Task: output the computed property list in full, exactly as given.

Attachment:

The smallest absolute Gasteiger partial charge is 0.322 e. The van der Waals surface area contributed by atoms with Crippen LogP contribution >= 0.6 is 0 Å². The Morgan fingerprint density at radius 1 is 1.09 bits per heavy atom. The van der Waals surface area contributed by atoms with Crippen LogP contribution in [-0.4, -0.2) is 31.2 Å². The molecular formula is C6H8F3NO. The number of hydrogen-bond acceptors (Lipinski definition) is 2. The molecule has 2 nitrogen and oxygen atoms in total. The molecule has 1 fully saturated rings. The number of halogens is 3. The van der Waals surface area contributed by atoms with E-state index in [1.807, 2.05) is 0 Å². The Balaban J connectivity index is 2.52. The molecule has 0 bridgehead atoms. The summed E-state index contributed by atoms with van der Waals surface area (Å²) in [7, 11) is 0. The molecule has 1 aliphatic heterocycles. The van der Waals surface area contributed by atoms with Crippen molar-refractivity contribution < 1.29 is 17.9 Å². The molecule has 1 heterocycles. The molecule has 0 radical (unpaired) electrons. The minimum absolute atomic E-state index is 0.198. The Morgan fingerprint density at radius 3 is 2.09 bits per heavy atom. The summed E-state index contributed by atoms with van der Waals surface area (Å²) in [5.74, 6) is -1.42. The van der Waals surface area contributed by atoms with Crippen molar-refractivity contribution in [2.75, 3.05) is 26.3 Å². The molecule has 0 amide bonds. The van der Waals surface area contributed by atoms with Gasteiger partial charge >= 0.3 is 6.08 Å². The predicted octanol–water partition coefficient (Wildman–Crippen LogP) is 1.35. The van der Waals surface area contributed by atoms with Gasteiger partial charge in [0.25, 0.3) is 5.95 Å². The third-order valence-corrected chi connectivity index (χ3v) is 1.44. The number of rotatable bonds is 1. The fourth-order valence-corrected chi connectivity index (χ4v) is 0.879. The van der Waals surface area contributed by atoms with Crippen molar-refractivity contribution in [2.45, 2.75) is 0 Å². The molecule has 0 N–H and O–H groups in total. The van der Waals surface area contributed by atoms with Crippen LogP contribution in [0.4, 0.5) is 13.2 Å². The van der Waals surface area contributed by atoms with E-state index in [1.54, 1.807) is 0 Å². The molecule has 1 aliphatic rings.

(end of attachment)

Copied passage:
The smallest absolute Gasteiger partial charge is 0.322 e. The van der Waals surface area contributed by atoms with Crippen LogP contribution >= 0.6 is 0 Å². The Morgan fingerprint density at radius 1 is 1.09 bits per heavy atom. The van der Waals surface area contributed by atoms with Crippen LogP contribution in [-0.4, -0.2) is 31.2 Å². The molecular formula is C6H8F3NO. The number of hydrogen-bond acceptors (Lipinski definition) is 2. The molecule has 2 nitrogen and oxygen atoms in total. The molecule has 1 fully saturated rings. The number of halogens is 3. The van der Waals surface area contributed by atoms with E-state index in [1.807, 2.05) is 0 Å². The Balaban J connectivity index is 2.52. The molecule has 0 bridgehead atoms. The summed E-state index contributed by atoms with van der Waals surface area (Å²) in [7, 11) is 0. The molecule has 1 aliphatic heterocycles. The van der Waals surface area contributed by atoms with Crippen molar-refractivity contribution < 1.29 is 17.9 Å². The molecule has 1 heterocycles. The molecule has 0 radical (unpaired) electrons. The minimum absolute atomic E-state index is 0.198. The Morgan fingerprint density at radius 3 is 2.09 bits per heavy atom. The summed E-state index contributed by atoms with van der Waals surface area (Å²) in [5.74, 6) is -1.42. The van der Waals surface area contributed by atoms with Crippen molar-refractivity contribution in [2.75, 3.05) is 26.3 Å². The molecule has 0 amide bonds. The van der Waals surface area contributed by atoms with Gasteiger partial charge >= 0.3 is 6.08 Å². The predicted octanol–water partition coefficient (Wildman–Crippen LogP) is 1.35. The van der Waals surface area contributed by atoms with Gasteiger partial charge in [0.25, 0.3) is 5.95 Å². The third-order valence-corrected chi connectivity index (χ3v) is 1.44. The number of rotatable bonds is 1. The fourth-order valence-corrected chi connectivity index (χ4v) is 0.879. The van der Waals surface area contributed by atoms with Crippen molar-refractivity contribution in [2.45, 2.75) is 0 Å². The molecule has 0 N–H and O–H groups in total. The van der Waals surface area contributed by atoms with Crippen LogP contribution in [0.4, 0.5) is 13.2 Å². The van der Waals surface area contributed by atoms with E-state index in [1.54, 1.807) is 0 Å². The molecule has 1 aliphatic rings.